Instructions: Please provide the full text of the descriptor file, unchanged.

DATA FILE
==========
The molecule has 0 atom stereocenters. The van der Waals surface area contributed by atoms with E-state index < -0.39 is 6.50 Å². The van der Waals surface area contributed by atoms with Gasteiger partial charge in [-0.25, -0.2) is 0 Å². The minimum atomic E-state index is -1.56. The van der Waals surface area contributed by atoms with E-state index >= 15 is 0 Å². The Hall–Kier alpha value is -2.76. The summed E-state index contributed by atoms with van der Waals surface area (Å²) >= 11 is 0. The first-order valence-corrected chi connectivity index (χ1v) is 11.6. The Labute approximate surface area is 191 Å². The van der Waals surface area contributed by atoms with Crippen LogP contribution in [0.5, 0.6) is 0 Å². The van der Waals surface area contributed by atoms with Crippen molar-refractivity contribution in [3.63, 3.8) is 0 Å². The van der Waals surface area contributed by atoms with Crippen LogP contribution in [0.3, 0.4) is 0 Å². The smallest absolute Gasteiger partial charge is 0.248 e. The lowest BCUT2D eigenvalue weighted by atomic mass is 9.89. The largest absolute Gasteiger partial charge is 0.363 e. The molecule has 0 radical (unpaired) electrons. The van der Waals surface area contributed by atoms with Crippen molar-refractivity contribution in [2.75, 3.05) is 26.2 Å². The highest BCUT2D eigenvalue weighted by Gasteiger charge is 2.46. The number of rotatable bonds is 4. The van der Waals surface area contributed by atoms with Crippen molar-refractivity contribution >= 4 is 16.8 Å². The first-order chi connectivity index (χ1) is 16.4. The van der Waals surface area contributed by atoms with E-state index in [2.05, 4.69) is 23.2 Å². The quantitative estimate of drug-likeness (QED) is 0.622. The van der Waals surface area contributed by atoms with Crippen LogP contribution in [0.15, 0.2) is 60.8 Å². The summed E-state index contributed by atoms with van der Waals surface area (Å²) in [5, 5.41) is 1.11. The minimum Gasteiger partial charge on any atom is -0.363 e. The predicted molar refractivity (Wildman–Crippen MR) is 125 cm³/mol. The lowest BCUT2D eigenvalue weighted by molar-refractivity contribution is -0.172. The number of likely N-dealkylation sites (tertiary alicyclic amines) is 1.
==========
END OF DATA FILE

The molecule has 0 atom stereocenters. The van der Waals surface area contributed by atoms with E-state index < -0.39 is 6.50 Å². The van der Waals surface area contributed by atoms with Gasteiger partial charge in [-0.25, -0.2) is 0 Å². The minimum atomic E-state index is -1.56. The van der Waals surface area contributed by atoms with E-state index >= 15 is 0 Å². The Hall–Kier alpha value is -2.76. The summed E-state index contributed by atoms with van der Waals surface area (Å²) >= 11 is 0. The first-order valence-corrected chi connectivity index (χ1v) is 11.6. The Labute approximate surface area is 191 Å². The van der Waals surface area contributed by atoms with Crippen LogP contribution in [0.5, 0.6) is 0 Å². The van der Waals surface area contributed by atoms with Crippen molar-refractivity contribution in [3.63, 3.8) is 0 Å². The van der Waals surface area contributed by atoms with Crippen LogP contribution in [0.3, 0.4) is 0 Å². The smallest absolute Gasteiger partial charge is 0.248 e. The lowest BCUT2D eigenvalue weighted by atomic mass is 9.89. The largest absolute Gasteiger partial charge is 0.363 e. The molecule has 0 radical (unpaired) electrons. The van der Waals surface area contributed by atoms with Crippen molar-refractivity contribution in [2.75, 3.05) is 26.2 Å². The highest BCUT2D eigenvalue weighted by Gasteiger charge is 2.46. The number of rotatable bonds is 4. The van der Waals surface area contributed by atoms with Crippen molar-refractivity contribution >= 4 is 16.8 Å². The first-order chi connectivity index (χ1) is 16.4. The van der Waals surface area contributed by atoms with E-state index in [2.05, 4.69) is 23.2 Å². The quantitative estimate of drug-likeness (QED) is 0.622. The van der Waals surface area contributed by atoms with Crippen LogP contribution in [0.15, 0.2) is 60.8 Å². The summed E-state index contributed by atoms with van der Waals surface area (Å²) in [5, 5.41) is 1.11. The minimum Gasteiger partial charge on any atom is -0.363 e. The predicted molar refractivity (Wildman–Crippen MR) is 125 cm³/mol. The lowest BCUT2D eigenvalue weighted by molar-refractivity contribution is -0.172. The number of likely N-dealkylation sites (tertiary alicyclic amines) is 1.